When my wife, Jennifer, and I got married in March 2010, we thought we were OK financially, kind of like everyone else.
Jennifer was working two jobs, and I was working at one part-time job and looking for work. While Jennifer came into our marriage with a $20,000 car loan, I was the one who brought along a lot of debt: $20,000 for a car, $70,000 in student loans and $26,000 on a vehicle that I had co-signed on for my brother. Yet even though we owed $136,000, we really weren’t that concerned about our debt because it seemed normal to us to have car payments and student loans.
The Wake-Up Call
At our church, we signed up for a four-week mini introduction to Dave Ramsey’s “Financial Peace University.” At the first session we were asked to write down our total debt on a piece of paper.
There were five couples in the room, and the total debt for all of us was $300,000. We were pretty shocked that one-third of the debt in the room was ours.
I’d always been told that student loan debt was “good debt” and Jennifer thought that having a car loan was normal, but after this session we decided to get serious about paying it off.
The first thing we did was write down a budget. We created two spreadsheets: one for our income and expenses and the other for our debt snowball. The snowball works by paying down one debt and then applying that payment to the next debt and so on until you’re debt-free.
At first it looked like it would take us five to seven years to pay off our debts, but we decided to focus intently on it and eliminate it faster.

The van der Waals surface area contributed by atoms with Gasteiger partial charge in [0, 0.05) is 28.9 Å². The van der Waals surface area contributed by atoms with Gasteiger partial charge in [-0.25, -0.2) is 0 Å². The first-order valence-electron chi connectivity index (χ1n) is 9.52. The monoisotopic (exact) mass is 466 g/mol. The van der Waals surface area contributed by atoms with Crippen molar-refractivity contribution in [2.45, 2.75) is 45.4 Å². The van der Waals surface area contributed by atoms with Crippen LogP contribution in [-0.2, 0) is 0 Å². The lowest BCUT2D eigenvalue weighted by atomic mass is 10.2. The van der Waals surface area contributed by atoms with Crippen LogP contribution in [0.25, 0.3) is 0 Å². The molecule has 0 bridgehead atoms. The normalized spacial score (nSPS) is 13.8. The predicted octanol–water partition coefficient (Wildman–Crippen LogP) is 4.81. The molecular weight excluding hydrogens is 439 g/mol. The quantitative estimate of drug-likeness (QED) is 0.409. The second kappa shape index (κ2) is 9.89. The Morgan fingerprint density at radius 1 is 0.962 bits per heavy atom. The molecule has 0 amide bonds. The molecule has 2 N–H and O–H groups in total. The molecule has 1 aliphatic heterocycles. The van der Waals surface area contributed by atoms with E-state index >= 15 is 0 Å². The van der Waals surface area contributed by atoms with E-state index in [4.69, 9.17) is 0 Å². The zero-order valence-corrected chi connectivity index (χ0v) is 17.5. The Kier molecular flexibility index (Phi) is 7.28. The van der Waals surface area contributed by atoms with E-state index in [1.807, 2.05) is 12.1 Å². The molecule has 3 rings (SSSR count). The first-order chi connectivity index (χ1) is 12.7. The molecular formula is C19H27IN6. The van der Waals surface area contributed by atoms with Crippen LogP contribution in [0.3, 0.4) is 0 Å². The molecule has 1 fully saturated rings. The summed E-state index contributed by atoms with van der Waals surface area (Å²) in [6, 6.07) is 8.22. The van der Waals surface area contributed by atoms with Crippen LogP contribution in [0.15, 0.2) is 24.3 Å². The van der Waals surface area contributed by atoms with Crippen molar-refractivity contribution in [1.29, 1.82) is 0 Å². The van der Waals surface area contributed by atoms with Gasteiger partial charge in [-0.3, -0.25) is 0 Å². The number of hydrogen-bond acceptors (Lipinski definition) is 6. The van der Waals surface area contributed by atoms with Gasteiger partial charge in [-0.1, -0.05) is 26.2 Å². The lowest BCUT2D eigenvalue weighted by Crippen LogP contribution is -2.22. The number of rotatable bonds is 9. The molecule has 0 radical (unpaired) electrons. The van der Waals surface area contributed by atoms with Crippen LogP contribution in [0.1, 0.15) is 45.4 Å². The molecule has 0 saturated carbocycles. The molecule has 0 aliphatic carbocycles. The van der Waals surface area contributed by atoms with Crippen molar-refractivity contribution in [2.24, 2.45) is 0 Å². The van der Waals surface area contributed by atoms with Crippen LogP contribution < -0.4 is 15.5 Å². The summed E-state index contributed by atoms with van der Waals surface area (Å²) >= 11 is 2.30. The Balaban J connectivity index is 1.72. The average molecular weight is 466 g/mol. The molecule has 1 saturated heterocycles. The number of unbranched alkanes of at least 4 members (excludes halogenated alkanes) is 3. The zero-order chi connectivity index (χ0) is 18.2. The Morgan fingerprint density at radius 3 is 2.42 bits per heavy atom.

In the end, it took 21 months to pay off everything. That’s because we devoted 70 percent of our income to paying off our bills.
First, we traded in both of our cars for one car. We carpooled for six months until we could save enough cash for me to buy a used car. Trading in those cars eliminated $21,000 in debt right away. That was a tough sacrifice for both of us because Jennifer loved her SUV and I loved my pickup truck, but it also got us off to a really big start.
Jennifer and I have worked anywhere from two to six jobs at a time to bring in more money.
Jennifer works in human resources full-time and also serves tables at a restaurant for extra income. When we got married, I was driving a Zamboni machine, and then I got a full-time job in purchasing. I also teach private ice hockey lessons on the weekends to supplement my income, and coach a high school ice hockey team.
One of the more unusual things I did to bring in extra cash was to respond to ads on Craigslist looking for models. I was paid to be a “test dummy” so that techs could practice giving ultrasound tests.
We also started selling things that we didn’t need, like a second computer, small appliances, and even my Xbox.
When we ran out of stuff to sell I started doing something a little more creative: dumpster diving for things we could sell. I would go around on trash pickup day and grab stuff that people had thrown out, like old TVs and a barbecue grill, and sell them on Craigslist to bring in extra cash.
Cutting Costs, But Not Fun
We made a pact to keep our expenses to less than 30 percent of our income, which meant we had to give up some luxuries.